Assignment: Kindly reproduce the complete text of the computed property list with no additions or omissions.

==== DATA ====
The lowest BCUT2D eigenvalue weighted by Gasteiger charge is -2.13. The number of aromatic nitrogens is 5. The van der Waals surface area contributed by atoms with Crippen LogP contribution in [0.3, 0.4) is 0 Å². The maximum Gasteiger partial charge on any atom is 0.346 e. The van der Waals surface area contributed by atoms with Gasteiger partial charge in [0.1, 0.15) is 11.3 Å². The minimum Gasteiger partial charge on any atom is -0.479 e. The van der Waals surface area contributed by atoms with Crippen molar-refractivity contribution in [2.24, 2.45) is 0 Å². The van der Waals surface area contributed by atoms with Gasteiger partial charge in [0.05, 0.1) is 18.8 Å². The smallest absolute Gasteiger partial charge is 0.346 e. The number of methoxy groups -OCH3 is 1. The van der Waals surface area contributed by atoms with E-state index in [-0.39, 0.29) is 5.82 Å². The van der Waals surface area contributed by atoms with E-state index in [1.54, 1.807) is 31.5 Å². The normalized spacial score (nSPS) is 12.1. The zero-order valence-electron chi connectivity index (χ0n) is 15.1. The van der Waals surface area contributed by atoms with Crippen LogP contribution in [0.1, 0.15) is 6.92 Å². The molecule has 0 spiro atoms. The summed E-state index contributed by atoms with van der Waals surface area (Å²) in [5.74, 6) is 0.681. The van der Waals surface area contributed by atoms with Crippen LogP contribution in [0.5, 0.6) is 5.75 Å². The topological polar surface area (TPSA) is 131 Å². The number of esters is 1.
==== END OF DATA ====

The lowest BCUT2D eigenvalue weighted by Gasteiger charge is -2.13. The number of aromatic nitrogens is 5. The van der Waals surface area contributed by atoms with Crippen LogP contribution in [0.3, 0.4) is 0 Å². The maximum Gasteiger partial charge on any atom is 0.346 e. The van der Waals surface area contributed by atoms with Gasteiger partial charge in [0.1, 0.15) is 11.3 Å². The minimum Gasteiger partial charge on any atom is -0.479 e. The van der Waals surface area contributed by atoms with Crippen molar-refractivity contribution in [2.24, 2.45) is 0 Å². The van der Waals surface area contributed by atoms with Gasteiger partial charge in [0.05, 0.1) is 18.8 Å². The smallest absolute Gasteiger partial charge is 0.346 e. The number of methoxy groups -OCH3 is 1. The van der Waals surface area contributed by atoms with E-state index in [-0.39, 0.29) is 5.82 Å². The van der Waals surface area contributed by atoms with E-state index in [1.54, 1.807) is 31.5 Å². The normalized spacial score (nSPS) is 12.1. The zero-order valence-electron chi connectivity index (χ0n) is 15.1. The van der Waals surface area contributed by atoms with Crippen LogP contribution in [0.1, 0.15) is 6.92 Å². The molecule has 0 spiro atoms. The summed E-state index contributed by atoms with van der Waals surface area (Å²) in [5.74, 6) is 0.681. The van der Waals surface area contributed by atoms with Crippen LogP contribution in [0.5, 0.6) is 5.75 Å². The topological polar surface area (TPSA) is 131 Å². The number of esters is 1.